The man credited as a pioneer in private dispute resolution died in Newport Beach last week of complications of chronic obstructive pulmonary disease. He was 83.
H. Warren Knight, who served as a judge in Orange County Municipal Court from 1971 to 1973 and in Superior Court from 1973 to 1979, left the bench to establish one of the first alternative dispute resolution firms in the country.
"You could argue he created the entire field," said Chris Poole, colleague and current chief executive and president of Judicial Arbitration and Mediation Services, now known as JAMS, which Knight founded in 1979.
"Warren was a pioneer," said Justice John Trotter, who knew Knight for more than 50 years. "He was the first one to think of mediation as a viable tool to resolve disputes."
"It's created an amazing change in the culture of lawyers who, before Warren started to do this, never thought of mediation outside the courtroom," Trotter said. "Now it's common practice."
Knight founded JAMS in Santa Ana, which later expanded to 25 locations stretching from San Francisco to London.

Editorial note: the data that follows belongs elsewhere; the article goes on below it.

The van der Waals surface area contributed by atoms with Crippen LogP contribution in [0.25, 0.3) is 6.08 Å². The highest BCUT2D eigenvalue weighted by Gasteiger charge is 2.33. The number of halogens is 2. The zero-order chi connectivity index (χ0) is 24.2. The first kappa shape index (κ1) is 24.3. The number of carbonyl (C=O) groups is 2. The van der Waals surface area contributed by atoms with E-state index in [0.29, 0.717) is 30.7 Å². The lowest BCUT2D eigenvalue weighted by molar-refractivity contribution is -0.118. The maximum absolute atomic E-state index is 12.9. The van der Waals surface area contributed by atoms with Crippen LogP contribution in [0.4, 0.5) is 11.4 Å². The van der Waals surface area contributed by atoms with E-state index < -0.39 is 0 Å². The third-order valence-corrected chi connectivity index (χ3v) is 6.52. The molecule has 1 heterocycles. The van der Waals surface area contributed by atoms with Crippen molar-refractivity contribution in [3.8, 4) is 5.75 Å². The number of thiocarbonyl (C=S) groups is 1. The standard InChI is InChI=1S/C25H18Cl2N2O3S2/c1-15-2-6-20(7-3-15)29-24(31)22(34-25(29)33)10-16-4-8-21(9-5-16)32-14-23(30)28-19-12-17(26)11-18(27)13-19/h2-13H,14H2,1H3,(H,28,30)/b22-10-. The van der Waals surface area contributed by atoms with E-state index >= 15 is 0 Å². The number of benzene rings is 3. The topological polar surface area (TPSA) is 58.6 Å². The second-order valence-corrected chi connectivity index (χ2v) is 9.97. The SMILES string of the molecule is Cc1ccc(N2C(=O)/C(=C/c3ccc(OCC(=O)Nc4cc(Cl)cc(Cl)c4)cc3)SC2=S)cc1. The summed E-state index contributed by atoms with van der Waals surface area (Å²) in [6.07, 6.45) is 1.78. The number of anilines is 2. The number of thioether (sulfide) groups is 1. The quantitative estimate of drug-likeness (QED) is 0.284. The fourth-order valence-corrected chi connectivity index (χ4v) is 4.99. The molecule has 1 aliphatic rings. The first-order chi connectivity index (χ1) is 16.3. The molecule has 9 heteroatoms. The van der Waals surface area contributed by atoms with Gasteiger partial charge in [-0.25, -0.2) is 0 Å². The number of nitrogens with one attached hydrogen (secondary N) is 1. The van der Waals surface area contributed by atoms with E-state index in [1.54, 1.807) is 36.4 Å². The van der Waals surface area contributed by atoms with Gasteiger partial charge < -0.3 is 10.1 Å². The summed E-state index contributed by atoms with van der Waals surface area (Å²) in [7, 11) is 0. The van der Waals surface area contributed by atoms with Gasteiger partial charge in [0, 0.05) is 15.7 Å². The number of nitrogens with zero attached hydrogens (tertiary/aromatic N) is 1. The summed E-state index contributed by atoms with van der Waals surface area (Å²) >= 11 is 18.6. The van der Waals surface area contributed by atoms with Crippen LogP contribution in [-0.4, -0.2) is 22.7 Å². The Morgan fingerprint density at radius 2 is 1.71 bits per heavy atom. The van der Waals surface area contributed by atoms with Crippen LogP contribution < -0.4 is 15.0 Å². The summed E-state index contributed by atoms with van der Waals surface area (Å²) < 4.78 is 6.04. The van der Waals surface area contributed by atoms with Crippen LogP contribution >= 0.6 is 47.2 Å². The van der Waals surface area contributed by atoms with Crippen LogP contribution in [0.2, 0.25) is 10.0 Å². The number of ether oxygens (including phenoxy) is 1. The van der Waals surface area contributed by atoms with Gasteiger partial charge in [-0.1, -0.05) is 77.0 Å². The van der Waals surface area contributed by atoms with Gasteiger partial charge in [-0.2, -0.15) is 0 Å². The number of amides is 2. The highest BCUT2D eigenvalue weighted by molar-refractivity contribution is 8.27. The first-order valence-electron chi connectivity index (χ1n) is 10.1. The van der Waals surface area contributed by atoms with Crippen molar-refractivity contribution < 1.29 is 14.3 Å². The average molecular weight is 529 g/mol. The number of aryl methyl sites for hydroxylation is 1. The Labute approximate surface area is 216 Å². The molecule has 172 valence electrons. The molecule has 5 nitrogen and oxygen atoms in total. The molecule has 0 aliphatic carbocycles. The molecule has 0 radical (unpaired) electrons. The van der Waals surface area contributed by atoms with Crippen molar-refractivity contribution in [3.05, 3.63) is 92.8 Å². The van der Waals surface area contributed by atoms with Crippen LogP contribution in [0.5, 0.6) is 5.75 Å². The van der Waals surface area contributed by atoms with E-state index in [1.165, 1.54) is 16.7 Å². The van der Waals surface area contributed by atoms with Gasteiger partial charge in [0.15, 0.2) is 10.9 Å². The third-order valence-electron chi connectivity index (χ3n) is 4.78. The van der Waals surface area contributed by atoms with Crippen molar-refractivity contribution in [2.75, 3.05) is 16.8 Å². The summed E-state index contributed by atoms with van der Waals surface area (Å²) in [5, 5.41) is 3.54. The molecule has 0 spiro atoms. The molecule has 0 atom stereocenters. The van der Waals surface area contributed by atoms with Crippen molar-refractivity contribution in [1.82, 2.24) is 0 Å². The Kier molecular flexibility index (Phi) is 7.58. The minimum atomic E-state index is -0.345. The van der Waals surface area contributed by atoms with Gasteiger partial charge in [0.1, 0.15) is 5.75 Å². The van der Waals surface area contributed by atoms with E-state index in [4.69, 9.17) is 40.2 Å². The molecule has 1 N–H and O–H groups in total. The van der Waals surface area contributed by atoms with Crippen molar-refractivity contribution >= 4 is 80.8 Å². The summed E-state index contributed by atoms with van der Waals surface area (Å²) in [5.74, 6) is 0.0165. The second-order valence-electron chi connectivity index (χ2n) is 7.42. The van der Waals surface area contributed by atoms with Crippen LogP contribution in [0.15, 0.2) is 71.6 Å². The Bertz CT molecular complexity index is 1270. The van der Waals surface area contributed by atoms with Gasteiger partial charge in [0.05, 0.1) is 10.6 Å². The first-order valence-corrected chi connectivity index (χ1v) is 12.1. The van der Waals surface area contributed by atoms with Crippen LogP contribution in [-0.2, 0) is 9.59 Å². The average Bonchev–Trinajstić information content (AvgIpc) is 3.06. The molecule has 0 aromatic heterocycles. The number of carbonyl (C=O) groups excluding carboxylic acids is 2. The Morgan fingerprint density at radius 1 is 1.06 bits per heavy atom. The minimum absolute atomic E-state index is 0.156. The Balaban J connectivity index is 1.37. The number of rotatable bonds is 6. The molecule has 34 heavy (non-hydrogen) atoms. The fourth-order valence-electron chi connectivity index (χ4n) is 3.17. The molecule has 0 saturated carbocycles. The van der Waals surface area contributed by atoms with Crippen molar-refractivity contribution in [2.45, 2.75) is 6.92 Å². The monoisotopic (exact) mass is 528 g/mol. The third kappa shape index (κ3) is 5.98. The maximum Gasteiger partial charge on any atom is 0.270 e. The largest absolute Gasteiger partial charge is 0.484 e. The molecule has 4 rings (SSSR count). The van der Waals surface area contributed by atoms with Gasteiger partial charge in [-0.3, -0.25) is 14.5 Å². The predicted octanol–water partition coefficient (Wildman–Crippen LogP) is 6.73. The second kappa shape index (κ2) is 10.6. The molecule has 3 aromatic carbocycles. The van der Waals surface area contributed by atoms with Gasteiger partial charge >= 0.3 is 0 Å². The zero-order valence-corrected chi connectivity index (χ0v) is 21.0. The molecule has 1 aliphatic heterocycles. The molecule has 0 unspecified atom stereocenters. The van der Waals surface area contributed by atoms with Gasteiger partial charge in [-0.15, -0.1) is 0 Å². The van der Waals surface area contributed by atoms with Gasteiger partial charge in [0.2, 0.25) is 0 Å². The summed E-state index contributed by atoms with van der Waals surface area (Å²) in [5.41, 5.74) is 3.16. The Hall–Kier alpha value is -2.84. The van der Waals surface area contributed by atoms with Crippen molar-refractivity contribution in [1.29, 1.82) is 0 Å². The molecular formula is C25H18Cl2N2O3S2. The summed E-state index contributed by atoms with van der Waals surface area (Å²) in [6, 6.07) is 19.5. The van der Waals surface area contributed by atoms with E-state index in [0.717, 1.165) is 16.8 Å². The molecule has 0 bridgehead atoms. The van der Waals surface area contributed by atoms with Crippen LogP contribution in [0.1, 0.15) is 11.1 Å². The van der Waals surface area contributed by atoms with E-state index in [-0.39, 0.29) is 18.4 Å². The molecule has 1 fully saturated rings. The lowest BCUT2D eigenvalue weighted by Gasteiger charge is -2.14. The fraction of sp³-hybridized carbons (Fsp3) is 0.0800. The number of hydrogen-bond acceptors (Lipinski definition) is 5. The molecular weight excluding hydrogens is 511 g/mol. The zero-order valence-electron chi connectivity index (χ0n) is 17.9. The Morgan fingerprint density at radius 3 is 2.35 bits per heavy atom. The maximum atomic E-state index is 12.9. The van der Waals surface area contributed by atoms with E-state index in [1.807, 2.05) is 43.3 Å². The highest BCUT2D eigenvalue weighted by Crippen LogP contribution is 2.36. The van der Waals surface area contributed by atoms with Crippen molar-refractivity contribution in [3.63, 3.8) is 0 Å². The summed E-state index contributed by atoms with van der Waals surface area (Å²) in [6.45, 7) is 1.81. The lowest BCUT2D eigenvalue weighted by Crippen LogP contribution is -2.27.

Among the accolades Knight received were the American Bar Assn.'s D'Alemberte-Raven Award in 2010, the American College of Civil Trial Mediators' Lifetime Achievement Award in 1997 and the Assn. of Media & Entertainment Counsel's Founders Award.
Knight's colleagues described the former Laguna Beach resident as honest and kind while being "a mentor to everybody."
"In a profession where arguing is the methodology, he got along by listening," Trotter said.
"He's known for speaking his mind," Poole said. "He rarely held back. That meant that his input and his advice was authentic and heartfelt, and it also occasionally meant he could be prickly from time to time, but I think everybody appreciated it."
Knight also volunteered for about a year and a half with Newport/Mesa ProLiteracy program, which provides free literacy lessons to adults through the Newport Beach Public Library.
"He was looking to do something where he could make a personal impact," said Literacy Coordinator Cherall Weiss.
One of the women he mentored became inspired by Knight's own devotion to volunteering, despite his challenge of using an oxygen tank, and chose to become active in her church, serve the disadvantaged and travel to India to work with children who have AIDS.
"She acknowledges Warren as an inspiration to go on and do these things," Weiss said. "Warren inspired her so much to reach for her goals."
Another of Knight's mentees was a woman who struggled with her teenage daughter, Weiss said. Knight wanted to help and checked out a book for the two to read together about mothers and daughters.
"I mean she came in tears because he helped her," Weiss said. "Through these efforts, he helped her better recognize how she could work with her daughter."